Over at Slate writer Ben Schreckinger argues that the seven-day week has outlived its usefulness:
The pattern of living on a seven-day cycle—with one or two of those days set aside for rest—is a relative novelty. Only in the past few centuries, with Western colonization of most of the world, have the majority of human societies adopted it.
The case for the week was never airtight. It’s now weak and getting weaker. Most Westerners no longer observe a weekly Sabbath, and the coordination advantages of keeping everyone on the same uniform schedule have evaporated. So why does this arbitrary time cycle still dictate the rhythm of our lives? Is it time to abolish the week and find a better way to structure time?
Schreckinger’s case rests on two observations. First, that there’s nothing especially natural about a seven-day week. Unlike the day (light-dark cycle), year (seasonal cycle), and perhaps month (he’s cagier about whether humans have adapted to lunar cycles), the week has no basis in the patterns of nature. Instead, it’s been a useful subdivision of the month based on religious, economic, technological, and cultural factors that vary widely. He rightly points out that human societies have had weeks as short as three (Basque) or five days (Java, the USSR — for a couple years under Stalin) and as long as ten (ancient China, revolutionary France).
So second, our seven-day week derives from ancient Near East religion (Babylonian, then Jewish) with Christianity fixing Sunday as the one day free from work. But Schreckinger observes that “there’s nothing inevitable about the ceaseless repetition of six days of work, one day of rest.” Industrialization eventually led us to the two-day weekend, a convention perhaps fixed by Henry Ford shutting down his factories on Saturday, “in a bid to crystallize an American convention of a two-day weekend full of recreation (that he hoped would involve driving). It worked.”
Schrekinger goes on to observe how the 21st century economy is already enabling workers to divide their time differently. While the mass-production industrial economy of the last century required coordination of workweeks, “The knowledge economy runs differently, and there is no longer such an overwhelming imperative for large numbers of people and goods to come together at the same place at the right times, or for those times to remain uniform across an entire society.” And the workers who take Tuesday off and telecommute on Saturday are the same people opting out of religious observance on Sunday.
(I don’t think he mentions it, but an increasing shift to online education might also disrupt the week as we’ve known it, since there’s no reason that class needs to meet at set times on Monday, Wednesday, and Friday, or Tuesday and Thursday, or…)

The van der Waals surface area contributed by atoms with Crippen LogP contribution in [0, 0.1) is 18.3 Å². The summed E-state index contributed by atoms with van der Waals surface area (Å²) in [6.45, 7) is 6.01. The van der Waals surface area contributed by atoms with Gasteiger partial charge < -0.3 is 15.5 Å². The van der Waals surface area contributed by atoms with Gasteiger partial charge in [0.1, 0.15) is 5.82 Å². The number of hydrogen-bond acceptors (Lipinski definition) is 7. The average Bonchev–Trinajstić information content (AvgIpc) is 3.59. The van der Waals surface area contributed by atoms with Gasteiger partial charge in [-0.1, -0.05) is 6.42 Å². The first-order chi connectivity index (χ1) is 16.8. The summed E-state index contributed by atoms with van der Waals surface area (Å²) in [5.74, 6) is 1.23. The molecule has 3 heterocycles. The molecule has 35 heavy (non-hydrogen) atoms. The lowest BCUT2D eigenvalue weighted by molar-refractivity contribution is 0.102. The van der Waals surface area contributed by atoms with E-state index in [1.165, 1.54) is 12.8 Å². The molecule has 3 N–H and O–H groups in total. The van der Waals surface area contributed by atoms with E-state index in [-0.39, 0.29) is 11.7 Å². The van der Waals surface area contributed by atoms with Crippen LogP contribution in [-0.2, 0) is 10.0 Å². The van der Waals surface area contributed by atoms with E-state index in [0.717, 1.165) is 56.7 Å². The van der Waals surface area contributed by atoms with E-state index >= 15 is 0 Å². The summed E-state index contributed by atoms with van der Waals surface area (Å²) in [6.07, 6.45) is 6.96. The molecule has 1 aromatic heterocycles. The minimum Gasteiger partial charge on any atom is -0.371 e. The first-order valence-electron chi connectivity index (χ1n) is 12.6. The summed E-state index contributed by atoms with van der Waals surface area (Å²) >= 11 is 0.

He doesn’t advocate for a top-down abolition of the seven-day week, but thinks that certain sectors of the economy (Silicon Valley, artists) could lead the way in experimenting: “The year is like a blank slate, and each day a tile that can be arranged into a mosaic — whether in a regular pattern or some other way.”
It’s hard to see this change coming soon, but if it does…
Before Christians bemoan it as the latest evidence of secularization, they should consider two things.
First, that perhaps we played a leading role in making it possible: by individually making decisions about leisure and work time that decentered Sunday as a day set apart from our usual routines. When we decided to stop keeping a day-long sabbath — and when we agreed to a two-day weekend that effectively made Sunday a slightly more sacred version of Saturday, we paved the way for the rethinking of the week itself.
Second, as Western Christians wake up to the fact that they live in post-Christendom societies, they might welcome the advent of a secular week of differing length and composition (or perhaps the disappearance of the week altogether) and yet still keep the seven-day week as Christians — rededicating ourselves to Sunday as the Lord’s Day, a celebration of Resurrection, whether it lines up with a day of work, leisure, or both. (And finding creative ways to keep Sabbath within that seven-day cycle.)
Those of us who follow the liturgical calendar already do this — even as we mark the changing of meteorological, agricultural, commercial, and other seasons, we simultaneously move through Advent, Christmas, Epiphany, Lent, Easter, and Pentecost. Others among us also subdivide the day according to a pattern that has nothing to do with the industrial or knowledge economy: fixed-hour prayer.
Both practices teach us to live in the world without being fully of it. Of course, learning to straddle and reconcile different sets of weeks wouldn’t be easy (consider how hard it is to keep both secular and religious holidays), but it’s certainly possible. (We’ve long expected our Jewish and Muslim neighbors to figure out how to do it, at least to the extent of having a different day of worship — or set of fixed hours for prayer within the work- or schoolday — than the majority.) And doing so would be another way to remind us that we ought to serve the world rather than rule or be ruled by it.